Advertisements

Dolph Lundgren: The Action Man Who Fell to Earth

Lundgren - Johnny Mnemonic

When you think of Dolph Lundgren, if in fact you do, you probably think of his most iconic role, the mostly mute villain Ivan Drago from Rocky IV.  But the actor has very little in common with the character he portrayed.  He’s actually extremely intelligent and well-spoken.  When Movieline magazine interviewed Lundgren for the July ’95 issue, the actor was working on growing as an actor.  But according to Stephen Saban, he didn’t seem overly excited about the direction his career was taking.

Dolph Lundgren, the cruelly handsome movie star whose work you may have missed, is telling me about the research he did for his most recent film, which you’ve probably heard of because that Keanu person is in it, too, “I play a crazy futuristic street preacher,” he says, “so I studied a lot of tapes of TV evangelists to learn the way they speak and gesture, the way they manipulate their audiences, I looked at biblical books to see how people dressed and wore their hair.”

This might not seem like a lot of research for a Mel Gibson or Jodie Foster film, but for a Dolph Lundgren vehicle, it approaches the level of a master’s thesis. We’re talking a whole new Dolph here.

I’m with the Swedish-born star at one of New York’s busiest spots, the public space at Sony Plaza, 55th Street and Madison Avenue. The huge atrium is teeming with lunchtime tourists. Dolph, dressed in a brown suede, fleece-lined jacket, black Levi’s, dark-blue Paul Smith socks with an electric-blue cutlery pattern, black ankle boots and Calvin Klein underwear (don’t ask), orders a double espresso from the City Bakery and we sit smack in the middle of the rabble to talk. Even here, with so much to distract, he’s quite a riveting presence.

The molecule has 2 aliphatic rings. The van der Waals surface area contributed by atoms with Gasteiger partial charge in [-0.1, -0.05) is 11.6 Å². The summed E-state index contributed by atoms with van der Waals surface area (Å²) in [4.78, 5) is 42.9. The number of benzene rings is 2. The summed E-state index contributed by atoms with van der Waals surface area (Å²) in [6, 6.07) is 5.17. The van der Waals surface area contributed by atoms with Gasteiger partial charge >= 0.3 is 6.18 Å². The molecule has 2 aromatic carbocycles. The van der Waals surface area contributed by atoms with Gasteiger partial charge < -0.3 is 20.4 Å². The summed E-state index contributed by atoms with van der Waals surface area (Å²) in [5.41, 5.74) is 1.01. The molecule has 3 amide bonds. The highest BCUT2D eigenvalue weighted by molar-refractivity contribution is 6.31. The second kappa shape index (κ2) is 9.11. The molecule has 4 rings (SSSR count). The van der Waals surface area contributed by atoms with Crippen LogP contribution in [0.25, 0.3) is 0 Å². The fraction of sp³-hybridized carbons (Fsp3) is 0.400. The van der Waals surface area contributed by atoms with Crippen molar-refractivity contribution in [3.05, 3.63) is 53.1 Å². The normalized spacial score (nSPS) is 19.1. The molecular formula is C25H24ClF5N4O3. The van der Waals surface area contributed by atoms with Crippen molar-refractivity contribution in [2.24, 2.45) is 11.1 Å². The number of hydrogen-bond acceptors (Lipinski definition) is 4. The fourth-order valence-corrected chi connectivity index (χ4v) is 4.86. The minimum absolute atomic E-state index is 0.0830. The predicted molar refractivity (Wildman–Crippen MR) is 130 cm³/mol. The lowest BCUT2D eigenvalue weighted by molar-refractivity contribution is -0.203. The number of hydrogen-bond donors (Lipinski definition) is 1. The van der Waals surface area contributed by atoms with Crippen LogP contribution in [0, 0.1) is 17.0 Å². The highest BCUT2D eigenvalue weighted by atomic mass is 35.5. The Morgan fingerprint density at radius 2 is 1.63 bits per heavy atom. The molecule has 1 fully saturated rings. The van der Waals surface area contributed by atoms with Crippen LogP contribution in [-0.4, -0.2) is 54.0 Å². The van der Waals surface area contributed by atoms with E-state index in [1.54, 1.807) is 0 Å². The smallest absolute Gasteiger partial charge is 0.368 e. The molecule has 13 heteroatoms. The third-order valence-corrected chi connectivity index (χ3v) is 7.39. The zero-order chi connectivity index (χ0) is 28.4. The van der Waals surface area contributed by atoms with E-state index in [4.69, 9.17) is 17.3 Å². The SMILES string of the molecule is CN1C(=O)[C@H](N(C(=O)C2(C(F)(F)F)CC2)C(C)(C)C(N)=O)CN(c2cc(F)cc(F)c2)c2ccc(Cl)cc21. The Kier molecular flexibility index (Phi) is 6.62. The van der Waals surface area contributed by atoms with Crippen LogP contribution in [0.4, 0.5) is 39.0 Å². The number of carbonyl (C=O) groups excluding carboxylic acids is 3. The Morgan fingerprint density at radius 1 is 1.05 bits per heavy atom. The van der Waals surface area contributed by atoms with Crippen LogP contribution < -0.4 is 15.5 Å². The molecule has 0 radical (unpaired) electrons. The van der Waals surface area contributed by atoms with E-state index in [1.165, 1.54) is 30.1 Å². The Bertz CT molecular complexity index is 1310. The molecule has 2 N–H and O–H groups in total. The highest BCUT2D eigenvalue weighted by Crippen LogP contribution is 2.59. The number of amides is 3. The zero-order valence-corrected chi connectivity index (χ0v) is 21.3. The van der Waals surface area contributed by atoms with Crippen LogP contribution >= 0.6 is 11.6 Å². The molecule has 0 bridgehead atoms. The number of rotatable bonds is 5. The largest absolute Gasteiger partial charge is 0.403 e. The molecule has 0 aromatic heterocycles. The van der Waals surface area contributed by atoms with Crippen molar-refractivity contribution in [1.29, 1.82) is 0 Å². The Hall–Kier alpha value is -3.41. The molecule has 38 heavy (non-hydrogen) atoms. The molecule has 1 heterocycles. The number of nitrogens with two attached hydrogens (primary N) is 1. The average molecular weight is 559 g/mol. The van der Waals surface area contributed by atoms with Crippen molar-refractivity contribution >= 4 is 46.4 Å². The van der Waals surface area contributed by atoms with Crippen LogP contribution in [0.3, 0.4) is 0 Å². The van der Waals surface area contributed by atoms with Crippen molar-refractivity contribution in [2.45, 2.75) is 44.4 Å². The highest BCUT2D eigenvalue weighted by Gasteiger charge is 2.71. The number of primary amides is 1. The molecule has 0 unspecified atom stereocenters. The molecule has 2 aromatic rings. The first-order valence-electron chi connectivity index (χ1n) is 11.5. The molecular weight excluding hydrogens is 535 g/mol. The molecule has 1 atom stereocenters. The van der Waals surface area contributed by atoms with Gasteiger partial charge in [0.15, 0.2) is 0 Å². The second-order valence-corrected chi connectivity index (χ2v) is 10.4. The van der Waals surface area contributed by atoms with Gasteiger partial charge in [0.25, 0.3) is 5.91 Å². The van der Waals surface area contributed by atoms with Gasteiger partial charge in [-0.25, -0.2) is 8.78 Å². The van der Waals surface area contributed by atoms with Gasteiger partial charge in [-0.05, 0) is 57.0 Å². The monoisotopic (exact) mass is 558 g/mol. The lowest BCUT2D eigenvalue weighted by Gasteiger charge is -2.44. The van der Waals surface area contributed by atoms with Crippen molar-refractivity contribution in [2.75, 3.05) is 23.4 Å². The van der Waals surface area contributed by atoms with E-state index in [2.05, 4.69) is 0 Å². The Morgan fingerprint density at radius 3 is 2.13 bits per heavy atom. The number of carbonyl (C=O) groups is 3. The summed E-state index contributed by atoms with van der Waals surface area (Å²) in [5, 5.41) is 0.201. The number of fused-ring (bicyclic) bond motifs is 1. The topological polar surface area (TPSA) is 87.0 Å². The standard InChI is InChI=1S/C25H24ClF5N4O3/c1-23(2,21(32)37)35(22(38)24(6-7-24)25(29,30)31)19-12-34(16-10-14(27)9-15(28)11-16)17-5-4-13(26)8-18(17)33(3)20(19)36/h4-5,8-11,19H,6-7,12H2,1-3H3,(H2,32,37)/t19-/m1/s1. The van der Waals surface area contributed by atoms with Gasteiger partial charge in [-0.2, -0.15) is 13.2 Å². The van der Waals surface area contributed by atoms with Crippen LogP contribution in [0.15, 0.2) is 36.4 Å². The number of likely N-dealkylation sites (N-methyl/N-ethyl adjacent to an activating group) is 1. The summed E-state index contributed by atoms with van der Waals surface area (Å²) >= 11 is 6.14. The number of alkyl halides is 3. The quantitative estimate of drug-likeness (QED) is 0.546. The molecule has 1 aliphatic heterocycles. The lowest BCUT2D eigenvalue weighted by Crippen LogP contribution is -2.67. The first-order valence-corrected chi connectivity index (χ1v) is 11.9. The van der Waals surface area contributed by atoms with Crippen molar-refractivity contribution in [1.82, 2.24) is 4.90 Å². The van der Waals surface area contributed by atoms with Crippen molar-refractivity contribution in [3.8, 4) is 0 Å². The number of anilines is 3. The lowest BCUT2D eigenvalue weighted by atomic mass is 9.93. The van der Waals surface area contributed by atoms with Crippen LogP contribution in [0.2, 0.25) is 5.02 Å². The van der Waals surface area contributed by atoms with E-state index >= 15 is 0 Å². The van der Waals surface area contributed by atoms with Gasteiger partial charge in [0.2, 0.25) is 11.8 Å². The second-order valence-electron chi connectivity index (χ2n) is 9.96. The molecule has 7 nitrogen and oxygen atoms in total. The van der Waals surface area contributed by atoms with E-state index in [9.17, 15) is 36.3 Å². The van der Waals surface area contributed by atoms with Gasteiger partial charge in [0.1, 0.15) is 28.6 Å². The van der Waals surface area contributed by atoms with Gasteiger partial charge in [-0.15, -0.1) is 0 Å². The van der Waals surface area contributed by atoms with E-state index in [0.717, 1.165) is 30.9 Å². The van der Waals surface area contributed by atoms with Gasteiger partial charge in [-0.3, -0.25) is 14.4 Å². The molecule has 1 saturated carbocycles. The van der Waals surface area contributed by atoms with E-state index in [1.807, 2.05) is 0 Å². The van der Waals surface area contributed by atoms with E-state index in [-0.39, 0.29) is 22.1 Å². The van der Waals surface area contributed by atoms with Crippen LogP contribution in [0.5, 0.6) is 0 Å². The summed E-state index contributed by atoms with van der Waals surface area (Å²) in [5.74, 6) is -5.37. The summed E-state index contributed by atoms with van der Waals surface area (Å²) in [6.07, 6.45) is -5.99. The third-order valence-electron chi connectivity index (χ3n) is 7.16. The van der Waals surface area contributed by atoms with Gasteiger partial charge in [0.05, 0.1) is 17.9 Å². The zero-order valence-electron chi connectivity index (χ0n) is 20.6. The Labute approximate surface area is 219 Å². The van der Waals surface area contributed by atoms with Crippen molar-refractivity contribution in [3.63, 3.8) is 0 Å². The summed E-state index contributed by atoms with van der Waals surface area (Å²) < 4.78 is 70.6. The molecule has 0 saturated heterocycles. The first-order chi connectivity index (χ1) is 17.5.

“How’s your acting in Johnny Mnemonic?” I ask, cutting to the chase.

“Oh, I think it’s pretty good,” he says. “I’m happy with it. The part was larger when we started, but everything had to be slimmed down because the plot is so convoluted. But it shows me playing a very different character. The body language is different–I had to really practice.”

“Are you still taking acting lessons?”

“Actually, when I moved back to New York last year, I started to work with EST, the Ensemble Studio Theatre, which is experimental and improvisational. We’ve done a few one-act plays, a couple of evenings of them. In between, I shot a picture in Prague, The Shooter, a post-cold war suspense thriller directed by Ted Kotcheff. It’s more character-driven than what I’ve done before. There are long, two-minute shots without a cut. I play a regular guy.”

“So you’re determined to get respect as an actor if it kills you.”

“Yes. And I think I will. I have to be positive. It’s a radical turn, but I’m seeing results. If I keep working on it I will get respect; but more importantly, I’ll get better roles and have more fun.”